For Birther maven Orly Taitz, "conspiracy theory" became "conspiracy fact" when she revealed a copy of President Obama's Kenyan birth certificate, thus proving that Obama was not born in the U.S. and was thus illegitimately occupying the office of the president.
For National Review's Andrew McCarthy, "conspiracy theory" became "conspiracy fact" when he saw Jack Cashill's "thorough, thoughtful, and alarming" analysis showing that then-presidential candidate Barack Obama's memoir was actually written by Bill Ayers, thus proving that Obama was actually in cahoots with the former Weather Underground member.
And for Glenn Beck, "conspiracy theory" became "conspiracy fact" today when he realized that financial regulation and the so-called "global tax" form the "cornerstone of the new world order," thus proving that Obama is attempting to establish a global government that will dominate all human kind.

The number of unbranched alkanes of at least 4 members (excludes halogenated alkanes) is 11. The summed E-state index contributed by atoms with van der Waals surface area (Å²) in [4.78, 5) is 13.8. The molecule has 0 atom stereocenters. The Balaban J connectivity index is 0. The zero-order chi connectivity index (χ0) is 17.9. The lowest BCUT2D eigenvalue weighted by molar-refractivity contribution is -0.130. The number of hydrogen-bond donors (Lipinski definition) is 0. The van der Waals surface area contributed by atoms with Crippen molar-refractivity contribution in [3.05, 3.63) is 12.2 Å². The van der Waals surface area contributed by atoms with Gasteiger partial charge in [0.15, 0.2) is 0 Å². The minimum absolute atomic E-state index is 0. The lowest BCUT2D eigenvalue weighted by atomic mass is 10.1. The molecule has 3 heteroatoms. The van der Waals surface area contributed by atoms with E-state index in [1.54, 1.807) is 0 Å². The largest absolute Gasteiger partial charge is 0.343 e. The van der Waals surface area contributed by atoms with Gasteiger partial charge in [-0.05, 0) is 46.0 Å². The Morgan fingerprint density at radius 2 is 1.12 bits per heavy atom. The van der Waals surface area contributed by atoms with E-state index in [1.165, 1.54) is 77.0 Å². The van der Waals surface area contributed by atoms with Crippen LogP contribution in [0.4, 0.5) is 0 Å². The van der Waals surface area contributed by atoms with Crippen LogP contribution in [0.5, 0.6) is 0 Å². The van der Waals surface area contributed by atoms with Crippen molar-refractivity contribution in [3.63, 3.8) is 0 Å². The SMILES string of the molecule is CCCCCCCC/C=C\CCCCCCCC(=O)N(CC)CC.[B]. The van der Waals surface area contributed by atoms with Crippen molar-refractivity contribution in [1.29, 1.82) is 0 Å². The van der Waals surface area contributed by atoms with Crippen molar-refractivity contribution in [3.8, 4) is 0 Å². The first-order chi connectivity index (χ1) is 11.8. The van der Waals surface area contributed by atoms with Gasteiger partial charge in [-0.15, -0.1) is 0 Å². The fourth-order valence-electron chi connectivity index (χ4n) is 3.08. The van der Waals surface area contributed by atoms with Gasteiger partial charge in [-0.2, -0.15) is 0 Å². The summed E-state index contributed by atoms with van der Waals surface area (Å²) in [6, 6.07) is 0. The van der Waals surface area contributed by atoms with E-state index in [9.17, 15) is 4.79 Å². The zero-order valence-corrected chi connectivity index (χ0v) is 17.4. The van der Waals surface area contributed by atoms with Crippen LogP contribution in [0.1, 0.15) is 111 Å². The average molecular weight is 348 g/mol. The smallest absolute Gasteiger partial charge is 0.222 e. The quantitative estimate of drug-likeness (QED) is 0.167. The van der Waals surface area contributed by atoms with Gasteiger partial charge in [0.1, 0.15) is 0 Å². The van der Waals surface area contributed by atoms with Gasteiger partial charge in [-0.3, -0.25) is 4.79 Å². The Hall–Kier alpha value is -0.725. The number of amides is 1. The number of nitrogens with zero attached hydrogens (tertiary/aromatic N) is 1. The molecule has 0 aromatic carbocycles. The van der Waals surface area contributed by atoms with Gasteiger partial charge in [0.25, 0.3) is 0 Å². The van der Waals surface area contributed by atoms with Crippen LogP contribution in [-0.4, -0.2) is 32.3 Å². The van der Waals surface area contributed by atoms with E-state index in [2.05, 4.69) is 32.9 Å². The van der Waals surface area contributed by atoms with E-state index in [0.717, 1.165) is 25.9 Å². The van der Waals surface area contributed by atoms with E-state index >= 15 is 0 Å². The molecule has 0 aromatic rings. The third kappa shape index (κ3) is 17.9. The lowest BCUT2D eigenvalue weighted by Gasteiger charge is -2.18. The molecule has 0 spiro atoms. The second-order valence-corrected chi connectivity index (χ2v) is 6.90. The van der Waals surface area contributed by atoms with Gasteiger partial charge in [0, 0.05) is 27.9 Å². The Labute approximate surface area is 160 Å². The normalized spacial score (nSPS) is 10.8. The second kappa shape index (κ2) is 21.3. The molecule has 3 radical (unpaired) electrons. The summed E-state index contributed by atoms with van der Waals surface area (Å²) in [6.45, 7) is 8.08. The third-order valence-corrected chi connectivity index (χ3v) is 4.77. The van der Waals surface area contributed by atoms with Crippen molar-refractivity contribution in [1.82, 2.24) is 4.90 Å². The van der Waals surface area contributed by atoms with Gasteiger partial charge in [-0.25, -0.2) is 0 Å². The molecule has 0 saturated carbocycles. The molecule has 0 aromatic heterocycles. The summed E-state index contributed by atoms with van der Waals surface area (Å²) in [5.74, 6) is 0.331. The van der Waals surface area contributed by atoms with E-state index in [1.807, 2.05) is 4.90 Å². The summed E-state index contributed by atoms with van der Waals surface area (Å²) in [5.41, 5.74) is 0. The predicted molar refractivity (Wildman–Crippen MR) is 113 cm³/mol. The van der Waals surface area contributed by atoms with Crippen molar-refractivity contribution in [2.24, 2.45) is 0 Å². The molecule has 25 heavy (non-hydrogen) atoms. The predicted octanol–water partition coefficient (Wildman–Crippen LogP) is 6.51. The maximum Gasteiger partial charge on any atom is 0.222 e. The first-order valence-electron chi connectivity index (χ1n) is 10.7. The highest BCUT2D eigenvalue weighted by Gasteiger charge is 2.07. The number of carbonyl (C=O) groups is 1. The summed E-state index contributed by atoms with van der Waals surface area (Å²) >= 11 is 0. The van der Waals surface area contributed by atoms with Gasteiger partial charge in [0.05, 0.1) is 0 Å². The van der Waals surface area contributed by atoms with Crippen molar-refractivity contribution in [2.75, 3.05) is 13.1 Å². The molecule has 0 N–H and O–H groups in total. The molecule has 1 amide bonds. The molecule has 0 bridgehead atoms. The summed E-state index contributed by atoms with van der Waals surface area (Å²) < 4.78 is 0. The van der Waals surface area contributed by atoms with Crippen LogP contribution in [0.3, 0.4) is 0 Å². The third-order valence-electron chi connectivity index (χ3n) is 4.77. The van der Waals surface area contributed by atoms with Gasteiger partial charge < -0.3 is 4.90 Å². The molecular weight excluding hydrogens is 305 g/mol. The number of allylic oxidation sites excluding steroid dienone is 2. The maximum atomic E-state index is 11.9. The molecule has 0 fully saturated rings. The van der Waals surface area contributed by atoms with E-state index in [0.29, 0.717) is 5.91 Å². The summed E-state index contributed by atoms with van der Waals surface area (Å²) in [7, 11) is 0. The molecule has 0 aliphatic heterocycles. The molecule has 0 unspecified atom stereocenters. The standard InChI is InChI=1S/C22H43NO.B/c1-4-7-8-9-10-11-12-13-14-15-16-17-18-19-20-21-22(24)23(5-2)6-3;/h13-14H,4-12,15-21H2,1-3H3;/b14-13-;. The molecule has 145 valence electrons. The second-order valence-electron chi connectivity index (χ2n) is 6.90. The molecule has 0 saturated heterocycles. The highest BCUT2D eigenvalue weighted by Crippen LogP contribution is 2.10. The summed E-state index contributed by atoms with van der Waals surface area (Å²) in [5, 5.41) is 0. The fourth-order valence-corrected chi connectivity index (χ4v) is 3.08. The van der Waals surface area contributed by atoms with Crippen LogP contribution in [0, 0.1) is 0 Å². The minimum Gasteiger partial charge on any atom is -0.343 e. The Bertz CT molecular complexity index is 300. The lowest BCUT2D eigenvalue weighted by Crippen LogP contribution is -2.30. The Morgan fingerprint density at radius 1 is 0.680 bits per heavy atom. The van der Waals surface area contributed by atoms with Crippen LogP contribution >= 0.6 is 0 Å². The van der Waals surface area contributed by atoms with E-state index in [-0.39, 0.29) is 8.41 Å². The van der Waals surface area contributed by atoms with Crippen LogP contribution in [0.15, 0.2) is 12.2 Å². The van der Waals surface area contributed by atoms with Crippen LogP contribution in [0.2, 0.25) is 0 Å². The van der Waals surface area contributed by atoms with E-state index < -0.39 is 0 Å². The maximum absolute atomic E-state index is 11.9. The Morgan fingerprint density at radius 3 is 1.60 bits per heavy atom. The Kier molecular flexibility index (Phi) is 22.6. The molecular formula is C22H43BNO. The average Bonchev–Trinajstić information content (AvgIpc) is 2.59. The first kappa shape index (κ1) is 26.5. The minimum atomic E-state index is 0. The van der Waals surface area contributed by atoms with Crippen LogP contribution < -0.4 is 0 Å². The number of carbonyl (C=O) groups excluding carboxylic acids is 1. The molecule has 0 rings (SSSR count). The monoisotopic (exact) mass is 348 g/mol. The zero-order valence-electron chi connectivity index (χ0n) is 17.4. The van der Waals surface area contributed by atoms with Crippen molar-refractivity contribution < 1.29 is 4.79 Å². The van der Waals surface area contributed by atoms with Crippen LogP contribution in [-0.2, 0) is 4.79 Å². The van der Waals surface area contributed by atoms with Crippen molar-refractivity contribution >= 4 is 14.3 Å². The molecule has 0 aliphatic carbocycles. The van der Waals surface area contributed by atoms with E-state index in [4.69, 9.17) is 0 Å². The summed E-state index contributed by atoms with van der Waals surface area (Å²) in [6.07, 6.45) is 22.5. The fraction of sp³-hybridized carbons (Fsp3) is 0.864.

And that, of course, brings us to one of the many hallmarks of conspiracy theorism -- people who promote them already believe them to be true; so much so, in fact, that they see proof of their existence in just about everything, no matter how ridiculous (the obviously forged Kenyan birth certificate and the transparently ludicrous Ayers ghostwriting analysis being fine examples of that phenomenon). And, as so often happens, when the latest bit of "proof" turns out to be a load of bunk (as is the case with Beck's "global tax" fearmongering), the cranks undauntedly continue the search for the next piece of their sinister puzzle while polite society returns to ignoring them.
So when Glenn Beck announces that his "conspiracy theory" is becoming "conspiracy fact," you should realize that to Beck, just about everything proves that his "conspiracy theory" is becoming "conspiracy fact," and so the safest thing to do is believe nothing he says.